Category: San Francisco CRE (33)

Source: CoStar News
By: Bryce Meyers
Date Posted: November 8, 2017

With the highly anticipated decision on the selection of its second headquarters pending, Seattle-based online electronic commerce and cloud computing company Amazon (NYSE: AMZN) in the meantime is continuing to invest heavily in its fulfillment center infrastructure, this time disclosing plans to develop a new 855,000-square-foot fulfillment center roughly 15 miles southeast of Baltimore in Sparrows Point, MD.

The fourth Amazon facility to be developed in the state of Maryland, the Sparrows Point complex will be developed at 1700 Sparrows Point Blvd. within the Tradepoint Atlantic park, a 3,100-acre intermodal redevelopment site formerly home to Bethlehem Steel and acquired by Tradepoint Atlantic, then known as Sparrows Point Terminal, in 2014. The new facility is expected to bring an additional 1,500 full-time positions to Baltimore following its completion.

“We are very pleased to welcome Amazon as our newest tenant,” said Eric Gilbert, chief development officer for Tradepoint Atlantic. “Amazons decision to locate its 855,000-square-foot state-of-the-art fulfillment center at Tradepoint Atlantic serves as further validation of the unique logistical advantages we offer and further establishes our location as a top destination for users seeking a best-in-class multi-modal logistics platform.”

From 2014 to 2016, Amazon has added $100 million to Maryland’s economy with the development of two fulfillment centers and one sortation center that has resulted in the creation of more than 4,000 full-time employees in the greater Baltimore area and 5,000 employees statewide.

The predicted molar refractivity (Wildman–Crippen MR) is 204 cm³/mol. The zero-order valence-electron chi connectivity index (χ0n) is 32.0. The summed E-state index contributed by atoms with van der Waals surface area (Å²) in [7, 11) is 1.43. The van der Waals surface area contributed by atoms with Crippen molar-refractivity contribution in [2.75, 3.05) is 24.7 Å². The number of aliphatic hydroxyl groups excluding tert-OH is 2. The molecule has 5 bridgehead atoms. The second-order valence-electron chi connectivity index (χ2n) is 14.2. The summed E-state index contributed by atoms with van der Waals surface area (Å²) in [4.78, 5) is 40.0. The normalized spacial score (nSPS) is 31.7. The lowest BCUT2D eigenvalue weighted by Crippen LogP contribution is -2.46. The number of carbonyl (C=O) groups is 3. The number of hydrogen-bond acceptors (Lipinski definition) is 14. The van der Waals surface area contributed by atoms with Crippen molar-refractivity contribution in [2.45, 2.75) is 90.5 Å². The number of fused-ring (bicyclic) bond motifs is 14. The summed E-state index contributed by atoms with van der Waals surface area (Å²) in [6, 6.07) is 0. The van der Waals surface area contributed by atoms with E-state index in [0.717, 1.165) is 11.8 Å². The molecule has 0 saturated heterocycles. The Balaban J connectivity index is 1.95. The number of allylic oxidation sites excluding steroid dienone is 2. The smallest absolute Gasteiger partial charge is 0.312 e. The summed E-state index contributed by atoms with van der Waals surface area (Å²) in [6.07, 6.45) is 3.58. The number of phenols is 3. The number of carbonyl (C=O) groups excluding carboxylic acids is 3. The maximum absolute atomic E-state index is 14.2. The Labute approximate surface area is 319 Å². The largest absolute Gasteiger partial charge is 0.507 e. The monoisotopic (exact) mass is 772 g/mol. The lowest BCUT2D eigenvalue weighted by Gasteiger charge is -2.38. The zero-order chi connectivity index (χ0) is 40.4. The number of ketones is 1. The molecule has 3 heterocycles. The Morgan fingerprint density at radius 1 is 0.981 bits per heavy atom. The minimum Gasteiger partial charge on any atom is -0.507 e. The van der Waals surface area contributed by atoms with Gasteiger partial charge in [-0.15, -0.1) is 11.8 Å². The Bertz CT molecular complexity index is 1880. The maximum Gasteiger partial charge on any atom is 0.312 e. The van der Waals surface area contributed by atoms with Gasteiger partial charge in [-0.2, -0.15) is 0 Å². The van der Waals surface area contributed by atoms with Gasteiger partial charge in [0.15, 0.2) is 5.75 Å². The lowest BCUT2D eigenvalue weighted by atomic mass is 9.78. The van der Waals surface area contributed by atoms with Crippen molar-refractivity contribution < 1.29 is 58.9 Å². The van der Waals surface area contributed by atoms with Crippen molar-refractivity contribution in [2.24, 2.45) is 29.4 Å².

This year alone, Amazon has pledged to develop new fulfillment centers in the Atlanta, Cincinnati, Cleveland, Denver, Detroit, Staten Island, Houston, New Haven, CT, Portland, Salt Lake City, Staten Island and Washington, D.C. markets, in addition to Baltimore.

Link to article: Amazon-Baltimore

According to Bisnow, 2017 thus far has clocked the most leasing transactions since 2014, with tech giants like Facebook and Dropbox both inking large leases in San Francisco.

Low vacancy rates coupled with limited new construction (or new projects hitting the market pre-leased), the San Francisco market will remain restricted for the foreseeable future. However, “despite the challenging rents and diminishing availability, tech will remain a stronghold in San Francisco.” San Francisco has become synonymous with tech, and for now San Francisco is still the place to be for giants and start-ups alike.

In a partnership with Build Inc., the San Francisco Recreation & Parks Department (RPD) plan on redeveloping over 38 acres of land in the India Basin area of San Francisco into a mixed-use project consisting of retail, commercial, residential and open spaces.

According the Draft Environmental Impact Report (EIR) released on September 13, 2017 (EIR-1 and EIR-2), two iterations of the project are being considered: “(1) a residentially-oriented project with approximately 1,240 dwelling units, 275,330 square feet of commercial space, 50,000 square feet of institutional space, and 1,800 parking spaces; or (2) a commercially-oriented variant with approximately 500 dwelling units, 1,000,000 square feet of commercial space, 50,000 square feet of institutional space, and 1,932 parking spaces.”